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Of these, sofregit, samfaina and picada are the easiest to handle and to a large degree represent the basis of all traditional Catalan dishes. If food were fashion, you could say that these are the bones on which all recipes are built, while allioli and romesco are but accessories—diamonds rather then rhinestones, mind you.
Sofregit (sofrito in Castilian) is probably the most used of all the sauces and the most widespread. It is used across all of the Spanish Caribbean, particularly in Puerto Rico and South America, as a basis for soups and stews. Andrews describes it as the 'once-upon-a-time of Catalan cuisine', the ritual opening, the jumping-off point. It can be simple: just oil and mild, sweet onions. Or more complex, melting chopped tomatoes and/or other vegetables into one harmonious stew. Whatever the recipe, the trick is in long, slow cooking so that the vegetables become a deeply flavoured, almost tarry base for whatever is to follow.
It is, for example, crucial to decent paella, fideu or arros negre; it forms the foundation of the deliciously waxy, oven-baked sliced potatoes that go with roast fish, or a suquet (seafood stew); it lends a dark unctuousness to Catalan dinner party classics like goose with pears, duck prunes or partridge-stuffed cabbage leaves (see Recipe below). Chef Jordi Artal at Cinc Sentits cooks his at impossibly low temperatures for at least 18 hours as a base for a bowl of intensely flavoured rice.
At the other end of the scale (and the finished dish), picada is a dry paste that most commonly combines almonds, hazelnuts, pine-nuts, fried bread and garlic with a drop of vinegar. But it might also include fish livers, chocolate, herbs and other dry ingredients. It must be pounded in a mortar–not ground in a food processor–to achieve a smooth, non-grainy texture that is used to finish a dish; to lend robustness, thicken and add subtle layers of flavour. Murcianos have something similar called la patagorrina which pulverises garlic, vinegar and fried bread and is served with roast meats. It goes exceptionally well, I am told, with lamb's lungs.
Samfaina, then, is more of a vegetable accompaniment than a sauce, adding depth and succulence to pot-roasted chicken, or providing an earthy base to anchovy tarts. Like the Provençal ratatouille, samfaina is a slow cooked, one-pot pan of Mediterranean vegetables discovered in the New World and enthusiastically adapted by the Catalans: aubergines, tomatoes, courgettes and sweet peppers on a base of onions.
None of this is terribly complicated, however, requiring time more than anything. Romesco and allioli on the other hand, unless you have the skills and patience of saint, can be devilishly difficult; liable to break, curdle and generally run amok without a firm hand, an iron will and buckets of love hurled at them. In both cases a blender is a no-no. These require a pestle and mortar and the shoulder power of an ox. "Without work the vessel of human life lacks ballast", as the French scholar and essayist Stendhal would have it. And, above all, both engender the utmost respect from Catalan gourmands. When you can knock up a decent allioli or romesco sauce, you have 'made it' in foodie circles.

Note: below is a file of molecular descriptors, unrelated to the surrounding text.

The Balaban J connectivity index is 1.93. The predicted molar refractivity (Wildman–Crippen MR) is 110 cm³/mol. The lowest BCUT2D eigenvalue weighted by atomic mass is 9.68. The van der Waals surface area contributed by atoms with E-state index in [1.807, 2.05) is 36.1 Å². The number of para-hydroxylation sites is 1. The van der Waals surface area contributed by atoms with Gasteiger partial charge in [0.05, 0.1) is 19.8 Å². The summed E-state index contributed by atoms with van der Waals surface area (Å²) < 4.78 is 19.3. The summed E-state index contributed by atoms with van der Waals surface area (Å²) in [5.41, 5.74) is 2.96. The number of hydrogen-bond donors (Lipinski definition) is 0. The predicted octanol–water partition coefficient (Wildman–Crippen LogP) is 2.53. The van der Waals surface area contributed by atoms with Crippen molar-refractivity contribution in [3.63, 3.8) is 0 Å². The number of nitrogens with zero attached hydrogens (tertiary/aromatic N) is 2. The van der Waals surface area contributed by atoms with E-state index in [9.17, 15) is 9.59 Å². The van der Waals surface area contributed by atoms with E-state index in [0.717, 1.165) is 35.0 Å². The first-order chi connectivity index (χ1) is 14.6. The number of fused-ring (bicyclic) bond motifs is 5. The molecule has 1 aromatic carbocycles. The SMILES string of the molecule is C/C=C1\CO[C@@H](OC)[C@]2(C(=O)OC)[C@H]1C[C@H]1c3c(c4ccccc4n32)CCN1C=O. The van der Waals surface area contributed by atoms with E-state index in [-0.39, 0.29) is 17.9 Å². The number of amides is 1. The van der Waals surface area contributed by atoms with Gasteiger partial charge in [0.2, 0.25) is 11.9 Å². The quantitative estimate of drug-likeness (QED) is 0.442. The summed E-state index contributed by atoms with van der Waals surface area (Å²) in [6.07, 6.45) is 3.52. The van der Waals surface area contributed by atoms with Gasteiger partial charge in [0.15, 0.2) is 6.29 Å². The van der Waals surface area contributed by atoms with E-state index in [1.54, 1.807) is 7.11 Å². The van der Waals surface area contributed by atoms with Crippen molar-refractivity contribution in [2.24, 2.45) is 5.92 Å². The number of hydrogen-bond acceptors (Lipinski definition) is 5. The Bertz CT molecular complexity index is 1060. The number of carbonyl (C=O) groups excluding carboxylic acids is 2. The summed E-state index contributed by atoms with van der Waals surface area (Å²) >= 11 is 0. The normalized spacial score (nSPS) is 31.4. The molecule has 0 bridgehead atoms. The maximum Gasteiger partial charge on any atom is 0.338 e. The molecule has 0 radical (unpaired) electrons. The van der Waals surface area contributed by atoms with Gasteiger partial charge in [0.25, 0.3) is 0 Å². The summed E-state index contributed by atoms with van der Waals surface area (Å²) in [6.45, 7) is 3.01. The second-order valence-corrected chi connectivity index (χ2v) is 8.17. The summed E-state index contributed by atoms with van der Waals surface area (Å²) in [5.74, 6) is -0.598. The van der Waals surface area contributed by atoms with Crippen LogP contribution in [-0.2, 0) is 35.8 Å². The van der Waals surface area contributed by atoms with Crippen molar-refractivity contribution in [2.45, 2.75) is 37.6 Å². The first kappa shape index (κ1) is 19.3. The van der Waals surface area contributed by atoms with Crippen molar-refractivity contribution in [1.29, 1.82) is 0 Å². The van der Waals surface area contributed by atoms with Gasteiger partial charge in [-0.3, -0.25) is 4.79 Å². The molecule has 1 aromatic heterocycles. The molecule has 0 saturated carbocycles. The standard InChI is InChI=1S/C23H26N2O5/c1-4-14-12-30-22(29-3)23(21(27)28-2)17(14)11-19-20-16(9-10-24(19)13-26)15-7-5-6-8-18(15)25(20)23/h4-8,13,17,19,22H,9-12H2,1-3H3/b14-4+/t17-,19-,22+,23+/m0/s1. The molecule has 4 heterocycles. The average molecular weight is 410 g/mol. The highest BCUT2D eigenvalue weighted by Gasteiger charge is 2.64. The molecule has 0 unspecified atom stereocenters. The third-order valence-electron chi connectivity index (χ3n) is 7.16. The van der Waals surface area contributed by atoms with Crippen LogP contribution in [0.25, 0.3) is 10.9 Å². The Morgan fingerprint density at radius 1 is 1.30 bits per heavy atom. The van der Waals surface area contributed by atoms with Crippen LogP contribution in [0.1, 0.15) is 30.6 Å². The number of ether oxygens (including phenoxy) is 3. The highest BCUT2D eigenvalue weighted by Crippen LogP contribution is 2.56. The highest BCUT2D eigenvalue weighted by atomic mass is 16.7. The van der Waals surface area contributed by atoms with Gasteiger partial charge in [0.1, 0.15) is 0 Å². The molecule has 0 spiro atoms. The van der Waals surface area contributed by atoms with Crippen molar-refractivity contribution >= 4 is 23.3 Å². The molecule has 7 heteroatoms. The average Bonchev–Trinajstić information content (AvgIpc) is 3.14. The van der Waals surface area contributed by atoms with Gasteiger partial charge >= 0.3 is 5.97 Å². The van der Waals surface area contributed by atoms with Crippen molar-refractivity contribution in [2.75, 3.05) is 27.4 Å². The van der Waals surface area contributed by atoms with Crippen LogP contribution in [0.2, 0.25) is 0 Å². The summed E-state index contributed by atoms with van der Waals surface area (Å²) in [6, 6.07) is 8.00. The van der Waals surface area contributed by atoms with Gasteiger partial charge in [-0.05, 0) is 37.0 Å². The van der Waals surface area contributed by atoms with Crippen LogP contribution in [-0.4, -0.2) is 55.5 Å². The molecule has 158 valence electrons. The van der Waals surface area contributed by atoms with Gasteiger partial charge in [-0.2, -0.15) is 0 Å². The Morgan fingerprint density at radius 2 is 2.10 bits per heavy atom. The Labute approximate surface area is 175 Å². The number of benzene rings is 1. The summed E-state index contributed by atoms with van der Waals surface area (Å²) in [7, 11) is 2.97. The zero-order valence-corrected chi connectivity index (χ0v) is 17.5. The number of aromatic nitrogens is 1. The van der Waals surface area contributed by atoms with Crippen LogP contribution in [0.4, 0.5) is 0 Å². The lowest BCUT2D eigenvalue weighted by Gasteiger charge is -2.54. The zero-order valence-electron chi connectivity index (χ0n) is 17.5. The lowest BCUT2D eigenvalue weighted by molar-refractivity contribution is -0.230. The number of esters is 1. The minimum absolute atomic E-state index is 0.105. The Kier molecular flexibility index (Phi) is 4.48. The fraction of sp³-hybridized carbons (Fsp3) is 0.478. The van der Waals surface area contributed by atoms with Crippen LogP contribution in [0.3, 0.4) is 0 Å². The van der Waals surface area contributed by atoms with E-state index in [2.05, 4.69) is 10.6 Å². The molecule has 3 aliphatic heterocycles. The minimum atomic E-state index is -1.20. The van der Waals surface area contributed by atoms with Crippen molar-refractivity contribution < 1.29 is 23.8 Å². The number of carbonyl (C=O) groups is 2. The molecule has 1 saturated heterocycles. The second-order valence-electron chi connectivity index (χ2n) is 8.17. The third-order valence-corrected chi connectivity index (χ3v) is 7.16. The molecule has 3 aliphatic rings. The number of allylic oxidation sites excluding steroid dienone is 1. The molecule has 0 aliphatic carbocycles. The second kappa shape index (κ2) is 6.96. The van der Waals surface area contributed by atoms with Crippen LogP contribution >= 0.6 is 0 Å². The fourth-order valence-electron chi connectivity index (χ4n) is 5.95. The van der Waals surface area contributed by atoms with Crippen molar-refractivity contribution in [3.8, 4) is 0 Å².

Mayonnaise is a rather trickier subject. If you're in Maó the capital of Menorca, where mayonnaise is said to have been invented, then mayo is fine. Celebrated then. Where it gets complicated is when mayonnaise masquerades as allioli. These days many, if not most, restaurants commonly serve 'allioli' mixed with egg yolks giving it a softer, more rounded personality. Purists balk at this concoction, however, for it is the temperament emulsion of oil, garlic and salt with one drop–no more–of white wine or sherry vinegar that makes a true allioli. These folks like their condiments punchy and raw, and slather them with zeal over carns a la brasa (grilled meat), fish and seafood, snails, arroces and fideus. It tastes amazing amalgamated with tart fruits; green apples and quinces like the one made by chef Xavier Franco at Saüc.
Personally though, I think romesco should lord it above the rest. I is my absolute favourite of the Catalan sauces; hearty and complex with multiple layers of taste and texture. What calçotada (grilled onion festivals held throughout February and March) would be complete without the rich salbitjada that goes with it—a form of romesco that uses toasted hazelnuts as well as almonds in the mix.
True romesco hails from Tarragona–the most Roman capital of the Paisos Catalans–and most likely has developed out of something they would have invented. "The variations of this sauce are legion, secrecy surrounds the method and there is no common agreement among fishermen or cooks about its creation," writes Patience Gray in her book, Honey from a Weed.
I learnt mine from Jean Luc Figueras, who has a splendid restaurant of the same name here in Barcelona. Suffice to say it refused to amalgamate in the desire manner. But basically it consisted of a re-hydrated nyora chilli, the flesh scraped from the skin. A handful of toasted hazelnuts and almonds and a couple of squares of fried bread pounded together with the chilli, the flesh of a roasted tomato, s slow drizzle of oil, the tiniest drop of wine and the same again of vinegar (any more is guaranteed to assure your place in thee graveyard of doomed romescos). Good luck.